What is the mount for is one of the questions I am often asked by Clients & will attempt to explain here, We have all seen pictures with water staining & the discolouration that results, most of these pictures have not been mounted & come in direct contact with the glass in the frame, encouraging small quantities of trapped moisture to stay on the picture instead of evaporating as it would if the image had been mounted causing less damage if there is a small breathing space between the glass & the image,
The main idea of a mount in my opinion is to keep a distance between the artwork & the glass in the frame to create a "breathing space" as well as to enhance & often lend perspective to the appearance of the piece involved, Not to extract unnecesary cash as many people seem to think,
There are other methods of spacing the image away without mounts but these alternatives are often more expensive & time consuming, Wooden slips have often been used but are not acid free & dyes from it may run onto the art work over time or cause discolouration. The best solution I have found where no mount has been used & a virtually invisible solution is required is to use a specialist acid free clear plastic self adhesive system which is permenantly fixed to the glass giving not only exta breathing space But also gives a more 3d effect to the frame giving great modern look on many prints & fabric items
Beware the really cheap picture framer, They may not have the Expertise to do the job properly & the possibility that they may irreparably damage your precious artwork or be cutting corners with poor quality materials is a very real possibility, Think Is it worth the risk,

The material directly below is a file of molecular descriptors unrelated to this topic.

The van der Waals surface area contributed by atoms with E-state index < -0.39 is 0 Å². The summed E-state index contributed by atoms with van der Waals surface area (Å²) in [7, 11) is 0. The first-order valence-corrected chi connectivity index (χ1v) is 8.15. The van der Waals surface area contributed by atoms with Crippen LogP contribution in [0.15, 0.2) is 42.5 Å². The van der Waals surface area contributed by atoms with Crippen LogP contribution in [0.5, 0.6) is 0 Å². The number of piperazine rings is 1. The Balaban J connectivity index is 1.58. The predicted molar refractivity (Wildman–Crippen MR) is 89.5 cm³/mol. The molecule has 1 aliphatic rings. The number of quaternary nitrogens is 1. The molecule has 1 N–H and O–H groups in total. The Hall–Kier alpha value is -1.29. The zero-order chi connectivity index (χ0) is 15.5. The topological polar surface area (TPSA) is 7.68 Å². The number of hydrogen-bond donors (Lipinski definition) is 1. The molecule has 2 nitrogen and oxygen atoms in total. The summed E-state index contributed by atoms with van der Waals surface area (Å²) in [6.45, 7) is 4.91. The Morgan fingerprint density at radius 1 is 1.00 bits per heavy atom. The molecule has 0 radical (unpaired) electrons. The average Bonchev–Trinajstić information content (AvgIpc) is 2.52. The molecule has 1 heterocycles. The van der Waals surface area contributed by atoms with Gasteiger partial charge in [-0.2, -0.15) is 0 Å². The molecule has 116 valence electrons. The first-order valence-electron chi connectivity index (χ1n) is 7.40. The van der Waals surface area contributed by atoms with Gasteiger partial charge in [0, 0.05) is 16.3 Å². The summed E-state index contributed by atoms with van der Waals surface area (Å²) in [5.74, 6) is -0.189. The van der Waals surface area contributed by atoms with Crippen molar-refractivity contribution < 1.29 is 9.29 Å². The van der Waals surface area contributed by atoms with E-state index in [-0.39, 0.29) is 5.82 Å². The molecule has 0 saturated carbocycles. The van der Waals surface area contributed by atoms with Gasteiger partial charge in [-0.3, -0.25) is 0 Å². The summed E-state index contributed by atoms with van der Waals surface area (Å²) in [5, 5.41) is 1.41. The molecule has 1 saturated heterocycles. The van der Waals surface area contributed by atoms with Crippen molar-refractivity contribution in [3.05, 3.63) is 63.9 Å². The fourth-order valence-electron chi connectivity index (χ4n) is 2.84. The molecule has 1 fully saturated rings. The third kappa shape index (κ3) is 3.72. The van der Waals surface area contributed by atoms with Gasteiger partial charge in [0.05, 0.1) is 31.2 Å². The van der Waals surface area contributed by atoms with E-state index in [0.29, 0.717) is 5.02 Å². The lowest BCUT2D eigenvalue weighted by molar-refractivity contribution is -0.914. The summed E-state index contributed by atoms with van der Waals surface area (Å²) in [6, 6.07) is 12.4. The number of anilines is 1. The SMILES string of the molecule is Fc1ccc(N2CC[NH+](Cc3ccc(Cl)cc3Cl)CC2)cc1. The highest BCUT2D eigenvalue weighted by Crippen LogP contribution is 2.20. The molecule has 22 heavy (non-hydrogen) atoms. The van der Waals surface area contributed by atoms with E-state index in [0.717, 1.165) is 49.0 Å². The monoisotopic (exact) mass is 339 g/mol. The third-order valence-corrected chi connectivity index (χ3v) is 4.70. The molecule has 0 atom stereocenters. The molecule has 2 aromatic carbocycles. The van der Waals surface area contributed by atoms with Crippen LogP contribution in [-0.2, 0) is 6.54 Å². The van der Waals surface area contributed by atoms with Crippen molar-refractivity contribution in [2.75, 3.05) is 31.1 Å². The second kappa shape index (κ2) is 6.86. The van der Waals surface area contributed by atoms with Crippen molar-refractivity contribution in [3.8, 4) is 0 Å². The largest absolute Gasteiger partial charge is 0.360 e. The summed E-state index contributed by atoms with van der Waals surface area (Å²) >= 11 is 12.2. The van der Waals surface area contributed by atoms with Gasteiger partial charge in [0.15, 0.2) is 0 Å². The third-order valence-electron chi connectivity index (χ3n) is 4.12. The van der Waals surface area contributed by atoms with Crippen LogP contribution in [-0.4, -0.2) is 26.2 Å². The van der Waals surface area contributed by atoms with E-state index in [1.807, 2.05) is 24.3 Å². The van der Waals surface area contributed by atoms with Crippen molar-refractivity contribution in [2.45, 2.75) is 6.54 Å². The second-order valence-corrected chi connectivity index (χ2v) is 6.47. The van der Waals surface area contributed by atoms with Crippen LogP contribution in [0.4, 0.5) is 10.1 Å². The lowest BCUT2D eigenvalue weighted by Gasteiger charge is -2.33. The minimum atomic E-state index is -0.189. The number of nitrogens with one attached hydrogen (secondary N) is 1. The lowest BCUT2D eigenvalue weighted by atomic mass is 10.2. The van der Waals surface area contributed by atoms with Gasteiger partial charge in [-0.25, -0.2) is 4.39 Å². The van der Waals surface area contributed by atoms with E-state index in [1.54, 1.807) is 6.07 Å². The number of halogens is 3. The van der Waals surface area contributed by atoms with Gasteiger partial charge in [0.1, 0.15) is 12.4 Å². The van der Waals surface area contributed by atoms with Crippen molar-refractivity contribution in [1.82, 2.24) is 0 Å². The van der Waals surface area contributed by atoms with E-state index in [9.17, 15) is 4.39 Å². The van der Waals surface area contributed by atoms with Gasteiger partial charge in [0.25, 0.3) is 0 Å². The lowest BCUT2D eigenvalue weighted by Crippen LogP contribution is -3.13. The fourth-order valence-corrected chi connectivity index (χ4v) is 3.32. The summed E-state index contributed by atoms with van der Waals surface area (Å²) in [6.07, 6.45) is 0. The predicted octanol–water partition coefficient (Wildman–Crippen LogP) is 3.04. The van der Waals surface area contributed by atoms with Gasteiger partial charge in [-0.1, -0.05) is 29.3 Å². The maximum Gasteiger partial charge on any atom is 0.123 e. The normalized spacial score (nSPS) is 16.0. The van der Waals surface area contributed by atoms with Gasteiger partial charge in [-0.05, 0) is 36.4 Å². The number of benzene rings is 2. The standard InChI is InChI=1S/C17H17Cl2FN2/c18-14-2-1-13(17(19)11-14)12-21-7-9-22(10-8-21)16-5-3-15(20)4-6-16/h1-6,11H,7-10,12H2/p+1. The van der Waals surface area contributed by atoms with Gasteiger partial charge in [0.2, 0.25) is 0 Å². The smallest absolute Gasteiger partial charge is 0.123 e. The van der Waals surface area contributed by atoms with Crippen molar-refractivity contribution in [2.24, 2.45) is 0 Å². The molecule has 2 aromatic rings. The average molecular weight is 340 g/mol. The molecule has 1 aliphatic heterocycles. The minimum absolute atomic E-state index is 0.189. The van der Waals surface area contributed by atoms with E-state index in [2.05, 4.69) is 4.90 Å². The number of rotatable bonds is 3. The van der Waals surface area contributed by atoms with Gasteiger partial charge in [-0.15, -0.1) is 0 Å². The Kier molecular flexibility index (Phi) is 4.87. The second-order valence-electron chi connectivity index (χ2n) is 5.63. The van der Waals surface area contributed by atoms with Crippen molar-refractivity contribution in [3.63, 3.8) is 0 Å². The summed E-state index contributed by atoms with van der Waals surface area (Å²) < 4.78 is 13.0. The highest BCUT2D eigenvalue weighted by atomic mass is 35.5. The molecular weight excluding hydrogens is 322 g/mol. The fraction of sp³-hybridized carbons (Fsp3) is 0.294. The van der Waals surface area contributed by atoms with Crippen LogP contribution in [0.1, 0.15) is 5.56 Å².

Most of us will always do the best we can to advise on the best way to frame a picture or item within the customers budget & there are 5 different guild levels of framing from minimum to museum, the first is to provide a cheap temporary very basic frame from the cheapest available materials & the last to provide the greatest protective levels to valuable items, I will write more on this aspect in a later guide.
Please check on the type of mount card Your framer is using as there are many different grades of Mountcard available & it can be difficult to ensure the Quality of the card used, does your framers colour chart or sample chevrons have the manufacturers name on the back with the card specifications? The main categories of mount cards are below,
1) Standard, usually with a ph neutral buffer layer, & a cream core available in many colours, suitable for low value prints & posters, most of the metalic, fabric, suedette, pearlescent & colour core cards are in this category, If you must use one of these cards on anything of value use it as the top part of a double mount so that it does not come into contact with the artwork as there can be a risk of colour run onto the atwork if it is hung in poor or damp conditions.
2) White core usually made from mostly lignin free fibres but also has a wide range of colours for where a higher grade is required usually offering slightly more protection & a brighter cleaner finish due to the white core.
3) conservation board, not so many colours in this category but offering greater protection for your art work suitable for most prints.
4) museum board giving the highest protection levels to valuable works of art.very little shade choice, usually made from cotton fibres
I personally only use high quality card with acid free buffers or conservation/museum card depending on the value & age of the art work I am framing, & I always use acid free tapes for attaching artwork to barrier card & hinge mounting, it costs a few pence more but i think it is worth the effort to do the job properly, I can quite honestly say that i have never used masking tape to mount a print as I frequently see when i am repairing/restoring frames or reframing artwork.
Over the years My Clients have brought me some real horrors to fix, Things like selotape or on one occasion superglue to fix a limited edition print directly onto the mount causing discolouration & damageto the image , or gaffa taped onto the back board with no barrier card,Canvases overstretched causing cracking or unevenly stretched causing bagging & or warping of the image But thats another story) Most of these problems can be sorted out with a little careful thought, & patience.